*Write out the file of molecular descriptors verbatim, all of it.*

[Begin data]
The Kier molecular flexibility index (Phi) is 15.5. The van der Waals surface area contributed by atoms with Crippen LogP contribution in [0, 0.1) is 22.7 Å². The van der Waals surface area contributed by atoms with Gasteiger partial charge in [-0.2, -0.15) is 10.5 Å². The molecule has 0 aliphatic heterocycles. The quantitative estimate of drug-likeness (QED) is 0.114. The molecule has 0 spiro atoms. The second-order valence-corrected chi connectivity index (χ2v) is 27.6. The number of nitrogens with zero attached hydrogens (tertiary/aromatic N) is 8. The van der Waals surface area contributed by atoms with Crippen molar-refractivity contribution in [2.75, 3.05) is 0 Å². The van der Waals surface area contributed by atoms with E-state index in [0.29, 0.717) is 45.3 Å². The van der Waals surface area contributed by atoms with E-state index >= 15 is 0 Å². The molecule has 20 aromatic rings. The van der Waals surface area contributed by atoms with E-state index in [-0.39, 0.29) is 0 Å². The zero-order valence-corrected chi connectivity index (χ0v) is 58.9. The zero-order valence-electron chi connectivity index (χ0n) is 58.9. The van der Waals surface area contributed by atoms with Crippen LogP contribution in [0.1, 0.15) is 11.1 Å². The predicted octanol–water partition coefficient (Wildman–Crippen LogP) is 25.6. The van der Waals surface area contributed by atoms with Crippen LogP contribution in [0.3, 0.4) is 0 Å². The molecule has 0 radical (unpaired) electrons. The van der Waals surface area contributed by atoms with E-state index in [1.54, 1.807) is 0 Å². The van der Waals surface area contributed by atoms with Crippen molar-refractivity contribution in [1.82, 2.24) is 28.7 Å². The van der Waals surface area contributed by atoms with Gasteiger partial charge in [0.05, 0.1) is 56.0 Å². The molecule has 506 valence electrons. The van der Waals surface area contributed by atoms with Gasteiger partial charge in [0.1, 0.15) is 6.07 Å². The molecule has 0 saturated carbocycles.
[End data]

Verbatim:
The Kier molecular flexibility index (Phi) is 15.5. The van der Waals surface area contributed by atoms with Crippen LogP contribution in [0, 0.1) is 22.7 Å². The van der Waals surface area contributed by atoms with Gasteiger partial charge in [-0.2, -0.15) is 10.5 Å². The molecule has 0 aliphatic heterocycles. The quantitative estimate of drug-likeness (QED) is 0.114. The molecule has 0 spiro atoms. The second-order valence-corrected chi connectivity index (χ2v) is 27.6. The number of nitrogens with zero attached hydrogens (tertiary/aromatic N) is 8. The van der Waals surface area contributed by atoms with Crippen molar-refractivity contribution in [2.75, 3.05) is 0 Å². The van der Waals surface area contributed by atoms with E-state index in [0.29, 0.717) is 45.3 Å². The van der Waals surface area contributed by atoms with E-state index >= 15 is 0 Å². The molecule has 20 aromatic rings. The van der Waals surface area contributed by atoms with E-state index in [-0.39, 0.29) is 0 Å². The zero-order valence-corrected chi connectivity index (χ0v) is 58.9. The zero-order valence-electron chi connectivity index (χ0n) is 58.9. The van der Waals surface area contributed by atoms with Crippen LogP contribution in [0.1, 0.15) is 11.1 Å². The predicted octanol–water partition coefficient (Wildman–Crippen LogP) is 25.6. The van der Waals surface area contributed by atoms with Crippen LogP contribution in [0.3, 0.4) is 0 Å². The molecule has 0 radical (unpaired) electrons. The van der Waals surface area contributed by atoms with E-state index in [1.54, 1.807) is 0 Å². The van der Waals surface area contributed by atoms with Crippen molar-refractivity contribution in [1.82, 2.24) is 28.7 Å². The van der Waals surface area contributed by atoms with Gasteiger partial charge in [0.05, 0.1) is 56.0 Å². The molecule has 506 valence electrons. The van der Waals surface area contributed by atoms with Gasteiger partial charge in [0.1, 0.15) is 6.07 Å². The molecule has 0 saturated carbocycles.